St. Paul official: Businesses shouldn’t worry about GOP convention

MinnPost photo by Joe Kimball

Downtown St. Paul business owners and workers were reassured Friday that the Republican National Convention — coming to St. Paul Sept. 1-4 — should  not unduly interfere with their livelihoods.

Although no vehicles will be allowed in the immediate area of the Xcel Energy Center, all the major roads into the downtown core will be open and there should be easy access to nearly every business, said Erin Dady, St. Paul’s city marketing director.

She and Tom Walsh, St. Paul police spokesman, met with about 100 people this morning at Galtier Plaza, in an event sponsored by the St. Paul Area Chamber of Commerce.

”Downtown St. Paul will be open for business during the convention,” Dady said. An early press report that the freeways would be closed for the convention is not true, she said.

Downtown workers who park in 15 lots or ramps very close to the arena will be relocated to other lots on the periphery of downtown and shuttle service will be provided for them. Sixty-five other downtown ramps and lots will be open as usual throughout the convention, Dady said.

The first day of the convention is Labor Day, when many businesses are closed, and that’s expected to be the most congested day of the convention, Dady said. In addition to a protest march that day — from the Capitol to the Xcel Energy Center and back — there is a major union-sponsored picnic and music festival  at Harriet Island, just across the river from downtown..

Concern about protests
The protest organizers have predicted that they will have up to 50,000 people for the Monday march; Walsh said police will be prepared for that many, although it’s unclear if that estimate is accurate. Some streets between the Capitol and the arena  will be closed to accommodate the marchers.

Many of the business people in attendance seemed concerned about the protesters, and whether they might cause problems for downtown stores and offices.

“We welcome peaceful protesters in St. Paul,” Dady said. Her emphasis was on “peaceful.” She said there has been extensive planning that has tried to balance the security and access questions with the free speech rights of the protesters.

Walsh said that adequate police resources will be on hand.

Vehicles will be unable to enter a restricted area around the Xcel Energy Center — between St. Peter and Chestnut Sts. and Kellogg Blvd. and I-35 E — from the close of business on Aug. 29 until Friday morning, Sept. 5. With the holiday on Sept. 1, the restrictions will affect most businesses only on Sept. 2-4, Tuesday through Thursday.

Additional meetings for residents and businesses to provide more information about access and deliveries will be held at City Hall Aug. 11 at 6 p.m. and Aug. 13 at 8 a.m.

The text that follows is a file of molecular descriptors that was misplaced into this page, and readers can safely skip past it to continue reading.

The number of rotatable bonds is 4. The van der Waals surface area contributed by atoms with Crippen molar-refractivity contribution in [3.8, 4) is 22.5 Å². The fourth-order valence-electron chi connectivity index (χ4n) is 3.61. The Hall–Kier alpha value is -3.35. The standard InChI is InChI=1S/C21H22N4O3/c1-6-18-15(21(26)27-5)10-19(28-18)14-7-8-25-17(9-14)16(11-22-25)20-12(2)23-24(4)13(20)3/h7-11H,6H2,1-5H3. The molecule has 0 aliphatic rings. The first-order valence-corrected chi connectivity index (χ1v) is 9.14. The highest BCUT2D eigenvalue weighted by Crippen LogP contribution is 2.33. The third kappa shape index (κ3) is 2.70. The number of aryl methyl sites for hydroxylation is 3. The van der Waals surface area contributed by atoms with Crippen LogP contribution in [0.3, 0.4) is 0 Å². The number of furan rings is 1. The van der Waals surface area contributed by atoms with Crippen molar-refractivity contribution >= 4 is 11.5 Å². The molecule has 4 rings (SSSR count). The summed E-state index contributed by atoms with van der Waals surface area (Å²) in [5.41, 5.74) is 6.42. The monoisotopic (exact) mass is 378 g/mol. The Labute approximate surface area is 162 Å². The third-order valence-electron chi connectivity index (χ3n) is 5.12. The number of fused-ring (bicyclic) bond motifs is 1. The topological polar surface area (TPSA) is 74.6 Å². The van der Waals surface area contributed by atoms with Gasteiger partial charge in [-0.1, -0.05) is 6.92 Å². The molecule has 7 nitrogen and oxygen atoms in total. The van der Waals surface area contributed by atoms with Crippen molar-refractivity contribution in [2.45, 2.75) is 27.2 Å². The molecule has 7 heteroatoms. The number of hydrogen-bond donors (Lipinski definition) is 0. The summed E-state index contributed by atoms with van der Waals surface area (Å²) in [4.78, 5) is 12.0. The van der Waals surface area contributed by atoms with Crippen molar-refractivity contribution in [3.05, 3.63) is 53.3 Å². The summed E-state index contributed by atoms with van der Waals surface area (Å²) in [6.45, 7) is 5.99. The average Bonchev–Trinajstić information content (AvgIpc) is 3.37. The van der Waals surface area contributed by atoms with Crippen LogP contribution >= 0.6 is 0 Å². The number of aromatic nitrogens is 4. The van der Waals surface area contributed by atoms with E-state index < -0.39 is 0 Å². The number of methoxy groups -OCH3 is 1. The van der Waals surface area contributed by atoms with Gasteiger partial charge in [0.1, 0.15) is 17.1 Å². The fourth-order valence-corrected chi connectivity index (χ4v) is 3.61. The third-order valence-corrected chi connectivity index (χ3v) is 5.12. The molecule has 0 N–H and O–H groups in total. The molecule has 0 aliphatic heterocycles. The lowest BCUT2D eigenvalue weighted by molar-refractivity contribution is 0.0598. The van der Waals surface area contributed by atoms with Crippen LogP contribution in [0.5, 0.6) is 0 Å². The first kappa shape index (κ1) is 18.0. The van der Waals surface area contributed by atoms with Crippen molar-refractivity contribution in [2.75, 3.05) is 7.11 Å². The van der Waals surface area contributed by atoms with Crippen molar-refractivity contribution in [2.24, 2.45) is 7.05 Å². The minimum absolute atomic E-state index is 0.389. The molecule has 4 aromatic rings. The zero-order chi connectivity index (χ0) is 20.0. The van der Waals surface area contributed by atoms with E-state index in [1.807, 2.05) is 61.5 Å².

Dady said that the 15,000 delegates to the convention will be ferried from area hotels to the convention site each day by 350 private charter buses. That means there should be less traffic coming into and out of downtown than on a Minnesota Wild hockey night, where most of the 19,000 people arrive by car.

With an expected 45,000 visitors descending on the metro area for the convention — media, guests, VIP in addition to the delegates — some area businesses may have overestimated the profit potential.

Realistic expectations
Dady said she urges businesses to have realistic expectations, and judge the success of the convention by comparing their bookings and sales with last year at the same time, rather than with those exaggerated expectations. For example, the St. Paul Hotl, located just across Rice Park from the arena, has book 35 events for convention week and it’s catering business is up 500 percent over the same period last year.

Patty Wirth, of Custom Chocolate in Roseville, said the chocolate maker will open an outlet for corporate sales in the downtown skyway Aug. 15, two weeks before the convention.

She said they hope to corral some of the visitors who will be wandering the skyways. “And maybe we’ll get some ongoing corporate business,” Wirth said.

Myron Peterson of the Peterson Popcorn shop in the skyway, many blocks from the arena, doesn’t expect many visitors or delegates to make it that deep into the skyway system.

Jim Thomas, owner of the Lancer auto repair shop on the eastern edge of downtown, far from the arena, wondered if there were provisions for a tow truck to get into the restricted area, in case of vehicle breakdowns. No cars in the zone should mean no breakdowns, he was told.

Other tidbits from the meeting;

MSNBC plans to broadcast live from Rice Park, 20 hours each day of the convention.

So far, no bars have applied for the 4 a.m. closing license, probably because of the $2,500 license fee. (Dady said there are reports that Minneapolis may drop the high fee, which might lead to reevaluation in St. Paul.)

The Dorothy Day center for homeless folks, just blocks from the arena, will stay open and there is ongoing planning on how to keep it accessible. There is a possibility of fencing. There are no plans to follow Denver’s plan, where the homeless reportedly will be given movie tickets, apparently to keep them out of the Democratic Convention vicinity. (Is that because St. Paul thinks it’s a bad idea, or because St. Paul doesn’t have a downtown movie theater?)

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